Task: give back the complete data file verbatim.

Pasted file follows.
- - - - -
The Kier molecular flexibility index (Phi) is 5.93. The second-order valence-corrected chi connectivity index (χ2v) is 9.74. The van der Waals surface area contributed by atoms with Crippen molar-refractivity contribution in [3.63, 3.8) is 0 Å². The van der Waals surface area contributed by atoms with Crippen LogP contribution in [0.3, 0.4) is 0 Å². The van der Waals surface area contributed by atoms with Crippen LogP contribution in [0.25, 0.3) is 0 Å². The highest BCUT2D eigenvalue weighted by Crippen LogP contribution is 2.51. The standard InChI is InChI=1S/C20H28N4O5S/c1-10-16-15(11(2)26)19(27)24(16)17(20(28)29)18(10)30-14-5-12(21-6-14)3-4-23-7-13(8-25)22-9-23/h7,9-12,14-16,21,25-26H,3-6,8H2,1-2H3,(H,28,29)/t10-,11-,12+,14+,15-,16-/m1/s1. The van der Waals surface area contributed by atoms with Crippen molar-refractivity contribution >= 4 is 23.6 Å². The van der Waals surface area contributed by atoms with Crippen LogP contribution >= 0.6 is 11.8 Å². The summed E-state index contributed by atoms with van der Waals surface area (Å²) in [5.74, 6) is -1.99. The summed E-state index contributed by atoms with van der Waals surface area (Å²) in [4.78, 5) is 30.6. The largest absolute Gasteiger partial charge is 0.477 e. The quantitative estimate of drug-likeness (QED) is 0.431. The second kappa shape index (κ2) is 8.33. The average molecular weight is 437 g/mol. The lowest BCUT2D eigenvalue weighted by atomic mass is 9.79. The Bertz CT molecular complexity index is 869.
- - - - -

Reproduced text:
The Kier molecular flexibility index (Phi) is 5.93. The second-order valence-corrected chi connectivity index (χ2v) is 9.74. The van der Waals surface area contributed by atoms with Crippen molar-refractivity contribution in [3.63, 3.8) is 0 Å². The van der Waals surface area contributed by atoms with Crippen LogP contribution in [0.3, 0.4) is 0 Å². The van der Waals surface area contributed by atoms with Crippen LogP contribution in [0.25, 0.3) is 0 Å². The highest BCUT2D eigenvalue weighted by Crippen LogP contribution is 2.51. The standard InChI is InChI=1S/C20H28N4O5S/c1-10-16-15(11(2)26)19(27)24(16)17(20(28)29)18(10)30-14-5-12(21-6-14)3-4-23-7-13(8-25)22-9-23/h7,9-12,14-16,21,25-26H,3-6,8H2,1-2H3,(H,28,29)/t10-,11-,12+,14+,15-,16-/m1/s1. The van der Waals surface area contributed by atoms with Crippen molar-refractivity contribution >= 4 is 23.6 Å². The van der Waals surface area contributed by atoms with Crippen LogP contribution >= 0.6 is 11.8 Å². The summed E-state index contributed by atoms with van der Waals surface area (Å²) in [5.74, 6) is -1.99. The summed E-state index contributed by atoms with van der Waals surface area (Å²) in [4.78, 5) is 30.6. The largest absolute Gasteiger partial charge is 0.477 e. The quantitative estimate of drug-likeness (QED) is 0.431. The second kappa shape index (κ2) is 8.33. The average molecular weight is 437 g/mol. The lowest BCUT2D eigenvalue weighted by atomic mass is 9.79. The Bertz CT molecular complexity index is 869.